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HIV/AIDS: US adds another 150, 000 patients for treatment


● Over 1 million Nigerians currently on treatment

The United States government has pledged to add additional 150,000 persons to over one million Nigerians currently receiving antiretroviral drugs for HIV.

This is part of the country’s plan for Nigeria, effective from October this year,  an official of the US working with the President Emergency Plan for AIDS Relief (PEPFAR) Shirley Dady, said in Abuja on Tuesday at the 4th National Council on AIDS, the highest decision-making body on AIDS in the nation.

Speaking on the theme of the conference, “Making Our Money Go Further: Improving Efficiency in HIV Service Delivery,” Dady said given the dwindling funding from donors for fighting the disease in Nigeria, PEPFAR welcomed the theme which it said would make HIV response more cost-effective with increased and sustainable results.

“From our perspective, there are several reasons this may be a positive development. First, a more efficient programme will be more sustainable. Second,  it will be more cost effective once the government of Nigeria takes over the programme at all levels. And, third, we will be able to locate and place 150,000 more people living with HIV on life-saving treatment in the coming year, which, of course, is our overreaching goal,” she said.

Declaring the meeting open, Secretary to the Government of the Federation, Mr Boss Mustapha, said HIV remained a key challenge in the country. He said with an estimated 3.2 million Nigerians living with the virus, the country has the second highest burden of HIV in the world.

“Of even greater concern is the fact that less than half of those living with the virus in Nigeria are aware of their HIV status. it is also instructive to note that the majority of the one million Nigerians currently on treatment are being looked after from donor resources.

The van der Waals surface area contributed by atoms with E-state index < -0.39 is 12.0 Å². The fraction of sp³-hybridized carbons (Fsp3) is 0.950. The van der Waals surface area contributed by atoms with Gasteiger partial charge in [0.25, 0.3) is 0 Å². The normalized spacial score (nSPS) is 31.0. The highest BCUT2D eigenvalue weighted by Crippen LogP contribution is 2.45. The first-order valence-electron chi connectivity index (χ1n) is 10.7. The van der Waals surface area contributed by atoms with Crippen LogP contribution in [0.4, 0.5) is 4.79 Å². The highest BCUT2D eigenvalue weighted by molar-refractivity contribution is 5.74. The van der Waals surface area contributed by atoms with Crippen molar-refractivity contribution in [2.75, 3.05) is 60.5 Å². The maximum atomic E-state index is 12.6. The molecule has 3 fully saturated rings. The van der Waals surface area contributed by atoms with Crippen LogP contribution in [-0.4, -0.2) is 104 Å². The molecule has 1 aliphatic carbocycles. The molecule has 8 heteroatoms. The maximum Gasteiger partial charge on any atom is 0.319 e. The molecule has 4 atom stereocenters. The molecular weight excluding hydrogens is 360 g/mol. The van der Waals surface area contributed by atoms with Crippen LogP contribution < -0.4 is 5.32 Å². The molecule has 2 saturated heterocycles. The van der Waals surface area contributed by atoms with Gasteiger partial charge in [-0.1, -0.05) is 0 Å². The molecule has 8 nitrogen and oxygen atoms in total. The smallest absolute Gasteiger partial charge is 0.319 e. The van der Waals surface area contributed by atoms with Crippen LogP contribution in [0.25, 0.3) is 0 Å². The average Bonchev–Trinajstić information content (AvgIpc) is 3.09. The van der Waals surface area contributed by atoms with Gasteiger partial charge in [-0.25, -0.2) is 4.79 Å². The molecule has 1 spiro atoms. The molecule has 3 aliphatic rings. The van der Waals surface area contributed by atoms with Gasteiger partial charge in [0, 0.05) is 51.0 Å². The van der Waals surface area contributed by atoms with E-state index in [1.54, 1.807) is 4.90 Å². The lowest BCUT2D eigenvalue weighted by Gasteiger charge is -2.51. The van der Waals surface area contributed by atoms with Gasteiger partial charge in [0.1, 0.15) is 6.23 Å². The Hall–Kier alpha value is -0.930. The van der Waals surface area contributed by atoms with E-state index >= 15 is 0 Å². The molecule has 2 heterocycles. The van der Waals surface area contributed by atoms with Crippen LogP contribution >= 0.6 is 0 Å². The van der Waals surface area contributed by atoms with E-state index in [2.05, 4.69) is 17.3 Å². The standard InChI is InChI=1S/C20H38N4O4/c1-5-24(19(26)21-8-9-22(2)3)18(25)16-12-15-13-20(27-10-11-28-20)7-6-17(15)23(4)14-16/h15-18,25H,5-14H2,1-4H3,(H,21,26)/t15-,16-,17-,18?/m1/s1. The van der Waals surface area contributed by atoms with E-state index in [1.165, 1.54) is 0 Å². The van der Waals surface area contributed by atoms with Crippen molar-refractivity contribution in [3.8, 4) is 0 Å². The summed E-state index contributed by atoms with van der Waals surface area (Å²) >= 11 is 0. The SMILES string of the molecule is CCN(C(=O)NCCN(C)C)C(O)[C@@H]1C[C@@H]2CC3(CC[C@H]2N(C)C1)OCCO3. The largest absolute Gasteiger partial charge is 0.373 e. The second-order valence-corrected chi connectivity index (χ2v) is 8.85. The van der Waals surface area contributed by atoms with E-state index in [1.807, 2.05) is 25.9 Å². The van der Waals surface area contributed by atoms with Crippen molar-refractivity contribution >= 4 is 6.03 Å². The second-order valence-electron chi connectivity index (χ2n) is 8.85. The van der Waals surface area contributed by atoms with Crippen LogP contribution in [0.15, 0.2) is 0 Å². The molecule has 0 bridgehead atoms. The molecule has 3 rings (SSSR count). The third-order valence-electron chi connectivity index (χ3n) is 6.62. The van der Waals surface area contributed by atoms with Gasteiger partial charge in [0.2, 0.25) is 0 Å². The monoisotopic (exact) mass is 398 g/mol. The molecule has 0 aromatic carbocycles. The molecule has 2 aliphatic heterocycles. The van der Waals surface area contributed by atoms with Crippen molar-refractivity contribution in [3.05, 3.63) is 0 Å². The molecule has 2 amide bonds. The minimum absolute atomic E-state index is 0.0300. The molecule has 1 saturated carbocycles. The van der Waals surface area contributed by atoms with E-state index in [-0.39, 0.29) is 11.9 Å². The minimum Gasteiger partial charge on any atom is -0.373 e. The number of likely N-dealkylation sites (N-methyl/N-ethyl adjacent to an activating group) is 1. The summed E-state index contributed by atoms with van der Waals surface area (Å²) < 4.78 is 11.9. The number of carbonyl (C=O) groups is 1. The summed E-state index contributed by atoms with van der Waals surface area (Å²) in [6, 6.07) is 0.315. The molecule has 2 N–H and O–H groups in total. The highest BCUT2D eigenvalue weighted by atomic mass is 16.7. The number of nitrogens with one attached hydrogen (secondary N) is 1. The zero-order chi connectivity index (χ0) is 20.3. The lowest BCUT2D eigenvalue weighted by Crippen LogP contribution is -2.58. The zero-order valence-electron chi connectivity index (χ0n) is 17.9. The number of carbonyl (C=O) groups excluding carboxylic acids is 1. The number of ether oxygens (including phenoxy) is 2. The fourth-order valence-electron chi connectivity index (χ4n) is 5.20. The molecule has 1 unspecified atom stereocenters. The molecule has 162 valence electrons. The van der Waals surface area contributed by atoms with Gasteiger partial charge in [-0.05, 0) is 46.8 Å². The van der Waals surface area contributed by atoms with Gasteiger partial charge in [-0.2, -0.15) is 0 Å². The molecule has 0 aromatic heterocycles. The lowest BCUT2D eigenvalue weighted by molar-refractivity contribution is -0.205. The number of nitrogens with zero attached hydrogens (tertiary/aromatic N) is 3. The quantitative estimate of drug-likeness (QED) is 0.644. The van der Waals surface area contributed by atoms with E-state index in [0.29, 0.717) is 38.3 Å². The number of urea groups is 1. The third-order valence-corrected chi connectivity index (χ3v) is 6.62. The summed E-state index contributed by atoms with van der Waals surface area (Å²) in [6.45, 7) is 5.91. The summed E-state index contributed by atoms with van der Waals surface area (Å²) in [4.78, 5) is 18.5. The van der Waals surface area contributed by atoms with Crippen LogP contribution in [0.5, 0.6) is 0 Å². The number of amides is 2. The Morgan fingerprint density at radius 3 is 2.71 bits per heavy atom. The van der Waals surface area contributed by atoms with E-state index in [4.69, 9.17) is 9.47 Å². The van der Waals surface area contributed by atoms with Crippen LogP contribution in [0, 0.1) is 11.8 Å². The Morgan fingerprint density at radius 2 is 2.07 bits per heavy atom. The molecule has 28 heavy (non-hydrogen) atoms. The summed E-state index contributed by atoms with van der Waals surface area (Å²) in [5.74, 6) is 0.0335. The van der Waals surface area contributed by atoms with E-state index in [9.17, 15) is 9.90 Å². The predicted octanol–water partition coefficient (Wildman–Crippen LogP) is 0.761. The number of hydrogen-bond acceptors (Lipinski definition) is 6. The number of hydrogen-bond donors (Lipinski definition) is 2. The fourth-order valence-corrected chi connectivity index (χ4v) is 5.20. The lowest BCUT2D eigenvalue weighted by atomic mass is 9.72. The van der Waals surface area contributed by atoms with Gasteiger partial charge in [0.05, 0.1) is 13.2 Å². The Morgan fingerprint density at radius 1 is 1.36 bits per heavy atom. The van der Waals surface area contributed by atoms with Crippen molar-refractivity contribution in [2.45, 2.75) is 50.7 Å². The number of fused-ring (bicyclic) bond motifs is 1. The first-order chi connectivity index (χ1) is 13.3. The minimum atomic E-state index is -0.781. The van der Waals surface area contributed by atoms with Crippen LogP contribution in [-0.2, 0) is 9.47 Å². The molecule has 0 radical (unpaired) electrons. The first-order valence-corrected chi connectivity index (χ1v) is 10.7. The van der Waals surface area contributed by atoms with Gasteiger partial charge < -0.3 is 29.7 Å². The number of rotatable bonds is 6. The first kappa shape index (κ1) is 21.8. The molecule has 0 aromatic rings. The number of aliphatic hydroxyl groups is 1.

“It is well known that resources for HIV response in Nigeria have been inadequate. In the last few years, donor funding for HIV has also been dwindling. Therefore, the need to increase investments in the health of our citizens, optimise our response strategies, and strengthen our coordination and accountability to achieve national and global targets towards ending AIDS by 2030 cannot overstated.

“The Federal Government is committed to improving the health of Nigerians and will continue to confront and address the challenges affecting HIV services that constitute a key barrier to accessing HIV. These challenges include inadequate healthcare infrastructure and manpower, unmet need for commodities, gaps in data quality and poor funding. Our commitment to improve coverage of HIV services for all Nigerians aligns with the African Union’s Road Map on Shared Responsibility and Global Solidarity to address HIV/AIDS, Malaria and Tuberculosis in an integrated manner, and the UNAIDS 90-90-90 targets towards ending the AID epidemic by 2030.